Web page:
The UK’s Beetox Co. has launched a skin care range employing anti-aging claims such as reduction in redness, lines, wrinkles and large pores; calming and soothing of the skin; and improving skin texture. Another UK-based company, Rodial, has launched a bee venom skin care range with prices ranging from $178 to $248.
The Doctors’ Opinion
Honey is one of the most time-tested skin fixes around, according to Dr. Joshua Zeichner, a dermatologist at Mount Sinai Medical Center, New York. It has been used as an antibacterial remedy for centuries because it naturally contains hydrogen peroxide. Honey’s anti-aging benefits are confirmed by dermatologist Dr. Mervyn Patterson who suggests that the sugar in the honey draws water out of the skin, producing skin tightening, creating a smooth skin surface. Dr. Kristine Schmalenberg of Johnson & Johnson maintains that bee venom has really risen to the top of the list of new efficacious skin care ingredients.
According to Dr. Sang Mittan, a research biologist at the national academy of Agricultural Science in South Korea, bee venom is an effective alternative treatment to antibiotic acne therapy, and a must for anti-aging and collagen production. According to Mittan, bee venom works on both dermal and epidermal levels to reduce fine lines and wrinkles through accelerated cell regeneration, increasing production of epidermal growth factor (EGF) that, in turn, helps boost skin elasticity.
But not everyone agrees with that assessment. According to Dr. David Leffell, a professor of dermatology at Yale University, the advantageous effects of bee venom products are over blown. Similarly, New York dermatologist Francesca Fusco calls bee venom, the new flavor of the month, much like apple stem cells were a few years back. She admits that bee venom does decrease inflammation. Although some bee-venom creams claim to be safe for people with bee allergies, Dr. Fusco recommends consulting with an internist or allergist before use—as there are some kinds of hives you just don’t want!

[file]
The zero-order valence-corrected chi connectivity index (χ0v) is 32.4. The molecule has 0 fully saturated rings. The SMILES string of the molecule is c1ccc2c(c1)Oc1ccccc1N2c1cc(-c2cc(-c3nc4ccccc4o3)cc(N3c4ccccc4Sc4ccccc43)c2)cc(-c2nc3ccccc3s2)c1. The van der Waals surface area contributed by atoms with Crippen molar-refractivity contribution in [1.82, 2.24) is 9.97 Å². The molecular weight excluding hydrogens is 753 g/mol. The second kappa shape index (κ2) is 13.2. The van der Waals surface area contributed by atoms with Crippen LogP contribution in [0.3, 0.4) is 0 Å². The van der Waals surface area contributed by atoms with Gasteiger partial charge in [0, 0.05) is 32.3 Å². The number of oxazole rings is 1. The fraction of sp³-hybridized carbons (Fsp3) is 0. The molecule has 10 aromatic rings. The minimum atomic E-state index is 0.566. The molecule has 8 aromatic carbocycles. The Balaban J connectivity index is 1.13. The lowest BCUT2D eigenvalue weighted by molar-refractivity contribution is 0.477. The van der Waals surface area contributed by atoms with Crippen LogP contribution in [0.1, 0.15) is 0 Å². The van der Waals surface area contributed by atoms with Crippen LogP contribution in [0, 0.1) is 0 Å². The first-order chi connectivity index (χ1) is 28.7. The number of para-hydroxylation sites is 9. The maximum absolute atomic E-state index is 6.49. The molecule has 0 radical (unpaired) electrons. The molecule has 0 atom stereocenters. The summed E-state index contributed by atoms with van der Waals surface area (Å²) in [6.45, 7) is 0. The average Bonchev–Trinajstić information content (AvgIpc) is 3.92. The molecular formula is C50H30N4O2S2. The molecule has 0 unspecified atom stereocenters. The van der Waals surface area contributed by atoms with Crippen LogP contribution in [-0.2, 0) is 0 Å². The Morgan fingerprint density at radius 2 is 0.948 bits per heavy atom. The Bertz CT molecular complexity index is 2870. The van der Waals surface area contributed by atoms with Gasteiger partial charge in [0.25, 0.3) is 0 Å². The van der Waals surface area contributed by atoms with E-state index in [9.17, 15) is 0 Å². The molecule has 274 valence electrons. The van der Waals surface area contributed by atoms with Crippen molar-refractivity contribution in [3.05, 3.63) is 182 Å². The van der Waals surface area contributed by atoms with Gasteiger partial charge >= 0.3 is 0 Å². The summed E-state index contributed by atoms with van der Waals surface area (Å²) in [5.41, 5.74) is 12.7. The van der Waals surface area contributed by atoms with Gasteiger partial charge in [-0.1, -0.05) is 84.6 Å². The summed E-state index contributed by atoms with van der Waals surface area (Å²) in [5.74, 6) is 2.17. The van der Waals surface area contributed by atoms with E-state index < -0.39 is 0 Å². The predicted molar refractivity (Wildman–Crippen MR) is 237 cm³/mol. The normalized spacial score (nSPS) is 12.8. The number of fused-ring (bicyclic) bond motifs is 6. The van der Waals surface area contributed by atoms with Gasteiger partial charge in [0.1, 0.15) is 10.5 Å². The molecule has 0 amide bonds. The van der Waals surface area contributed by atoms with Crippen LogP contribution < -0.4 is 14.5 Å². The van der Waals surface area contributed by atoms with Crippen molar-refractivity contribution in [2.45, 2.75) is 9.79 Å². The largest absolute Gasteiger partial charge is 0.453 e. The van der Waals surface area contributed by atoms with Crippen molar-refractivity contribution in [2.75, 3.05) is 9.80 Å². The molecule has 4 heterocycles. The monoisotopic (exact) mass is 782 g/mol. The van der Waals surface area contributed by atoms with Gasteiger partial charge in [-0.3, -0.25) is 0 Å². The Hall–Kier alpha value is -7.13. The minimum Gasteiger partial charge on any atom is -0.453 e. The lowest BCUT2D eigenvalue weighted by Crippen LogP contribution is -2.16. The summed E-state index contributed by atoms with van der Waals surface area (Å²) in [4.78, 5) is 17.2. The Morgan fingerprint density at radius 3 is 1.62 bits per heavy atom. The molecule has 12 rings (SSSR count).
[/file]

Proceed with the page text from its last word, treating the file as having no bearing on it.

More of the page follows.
Anecdotally, we have known for decades that Cleopatra maintained her beauty by soaking in baths laced with aromatic rose petals and honey. Research has now confirmed the beauty and anti-aging benefits of honey and bee venom. I hope this buildup of consumer expectations for beauty that comes straight from the hives is not misplaced and does not leave consumers stung by disillusionment and disappointment.
- K. Erickson, Better Nutrition, 4/11/13
- E. Holmes, W. Journal, Style & Fashion, April 27, 2013.
Navin M. Geria
Senior Technical Advisor and Principal
Doctors Skin Prescription
Navin Geria, ex-Pfizer Research Fellow, is senior technical advisor and principal of the dermatological research company, Doctors Skin Prescription (DSP), Boston, founded by dermatologist David J. Goldberg, MD JD and plastic surgeons William P. Adams, MD FACS and Jason Pozner, MD. Geria has more than 30 years of experience in the personal care industry and was previously with Clairol, Warner-Lambert, Schick, Bristol-Myers and most recently, Spa Dermaceuticals. He has earned nearly 20 US patents, has been published extensively and has been both a speaker and a moderator at cosmetic industry events.